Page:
Skip to content
Protecting nature through research, education, and outreach

Lloyd Center’s Flexi the Flounder and Lydia the Limulus at Alfred J. Gomes School in New Bedford, MA

by Katie Houseman, Lloyd Center Educator/Naturalist

flexi the flounder click to enlarge

Each February, while most schools are on February vacation, students at Alfred J. Gomes School in New Bedford, MA instead enjoy a variety of hands-on activities with their peers and teachers. Lloyd Center staff visited Gomes fifth graders this week to show and educate about two incredible ocean animals – the flounder and the horseshoe crab. Using models and pictures, students virtually dissected each animal to learn all about their amazing adaptations which help these and other sea creatures survive in their ocean habitat.

Using Flexi the Flounder, a larger than life model of a Winter flounder, fifth graders learned how these bony fish can camouflage themselves using pigment-changing chromatophores. Students looked at actual photos to try to find the flounder hiding in the image. Students discovered how these fish have special eyes which migrate to one side as they develop, giving them their flat fish status.

As students opened up Flexi, they examined her stomach up close to find out what flounder eat. Many excited giggles and squeals were heard as students discovered creepy worms and shells inside! These cool flat fish are ambush predators, lying dormant on the ocean floor almost invisible except for their small eyes. They prey upon smaller fish and crustaceans and will even scavenge dead animals on the sea floor! After successfully going piece by piece through the flounder’s anatomy, students played a fish matching game to learn about other types of local fish and their tail adaptations.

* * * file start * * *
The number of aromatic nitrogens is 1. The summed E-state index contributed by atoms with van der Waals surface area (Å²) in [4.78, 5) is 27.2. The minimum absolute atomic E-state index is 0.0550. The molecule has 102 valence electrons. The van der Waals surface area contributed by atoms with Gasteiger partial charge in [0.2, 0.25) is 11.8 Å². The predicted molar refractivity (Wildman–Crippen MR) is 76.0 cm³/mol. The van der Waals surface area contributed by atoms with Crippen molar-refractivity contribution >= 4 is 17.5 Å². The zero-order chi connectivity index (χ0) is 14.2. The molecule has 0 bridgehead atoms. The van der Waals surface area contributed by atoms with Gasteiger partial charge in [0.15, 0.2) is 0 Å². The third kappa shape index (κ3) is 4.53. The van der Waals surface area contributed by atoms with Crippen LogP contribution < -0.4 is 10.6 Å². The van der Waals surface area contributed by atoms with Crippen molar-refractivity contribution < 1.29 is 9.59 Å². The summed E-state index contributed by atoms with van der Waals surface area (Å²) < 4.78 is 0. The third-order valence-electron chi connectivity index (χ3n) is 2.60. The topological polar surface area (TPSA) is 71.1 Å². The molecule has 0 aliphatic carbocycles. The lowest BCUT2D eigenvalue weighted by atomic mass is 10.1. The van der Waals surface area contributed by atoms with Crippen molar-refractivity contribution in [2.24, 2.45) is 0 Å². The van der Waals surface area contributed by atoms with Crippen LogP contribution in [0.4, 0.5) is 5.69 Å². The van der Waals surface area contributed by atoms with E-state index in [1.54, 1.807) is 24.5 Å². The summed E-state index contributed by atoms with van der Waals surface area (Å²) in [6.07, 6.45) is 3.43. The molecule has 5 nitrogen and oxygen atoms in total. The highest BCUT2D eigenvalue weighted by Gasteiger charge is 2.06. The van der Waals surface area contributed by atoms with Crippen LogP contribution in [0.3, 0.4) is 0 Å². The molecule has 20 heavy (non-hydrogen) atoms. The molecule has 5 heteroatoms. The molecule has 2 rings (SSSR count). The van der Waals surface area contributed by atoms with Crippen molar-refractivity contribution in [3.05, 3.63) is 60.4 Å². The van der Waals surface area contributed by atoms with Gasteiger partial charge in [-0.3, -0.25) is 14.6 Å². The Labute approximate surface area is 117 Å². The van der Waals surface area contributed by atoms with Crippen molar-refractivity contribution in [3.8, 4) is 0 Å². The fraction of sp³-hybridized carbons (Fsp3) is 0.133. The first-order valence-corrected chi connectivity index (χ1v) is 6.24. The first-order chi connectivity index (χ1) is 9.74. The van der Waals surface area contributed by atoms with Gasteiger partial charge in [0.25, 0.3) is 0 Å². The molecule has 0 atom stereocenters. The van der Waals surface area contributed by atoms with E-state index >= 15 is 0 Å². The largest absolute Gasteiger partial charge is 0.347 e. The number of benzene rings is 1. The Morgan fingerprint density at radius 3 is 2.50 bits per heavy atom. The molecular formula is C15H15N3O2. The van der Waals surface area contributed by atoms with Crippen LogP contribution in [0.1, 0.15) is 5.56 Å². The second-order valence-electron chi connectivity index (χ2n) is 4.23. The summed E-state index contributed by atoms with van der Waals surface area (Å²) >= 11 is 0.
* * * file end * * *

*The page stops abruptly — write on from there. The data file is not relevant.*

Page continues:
lydia the limulus click to enlarge

Similarly, using Lydia the Limulus, a larger than life model of a horseshoe crab, Lloyd Center staff examined horseshoe crab anatomy with fifth graders. Throughout the program, students were able to take apart a model horseshoe crab as they discovered all the unique parts of this living fossil. Starting with the hard exoskeleton and learning about how horseshoe crabs use their bristly mouths to feed along the ocean floor, students again were able to get an up-close view of this curious creature.

Fifth graders were also presented with the opportunity to observe and touch live crabs. Gomes fifth-graders were challenged to compare the external body parts of modern-day crabs like the spider crab with the ancient horseshoe crab. Students were able to touch and even hold these incredible animals!

Both animals, though very different, have special parts which they use to protect themselves, get food and move around in their sandy homes. By handling live animals and these larger than life models, fifth-graders were able to make first-hand observations. This program encourages the importance for students to be caring stewards in the coastal habitats which surround cities like New Bedford.

Scroll To Top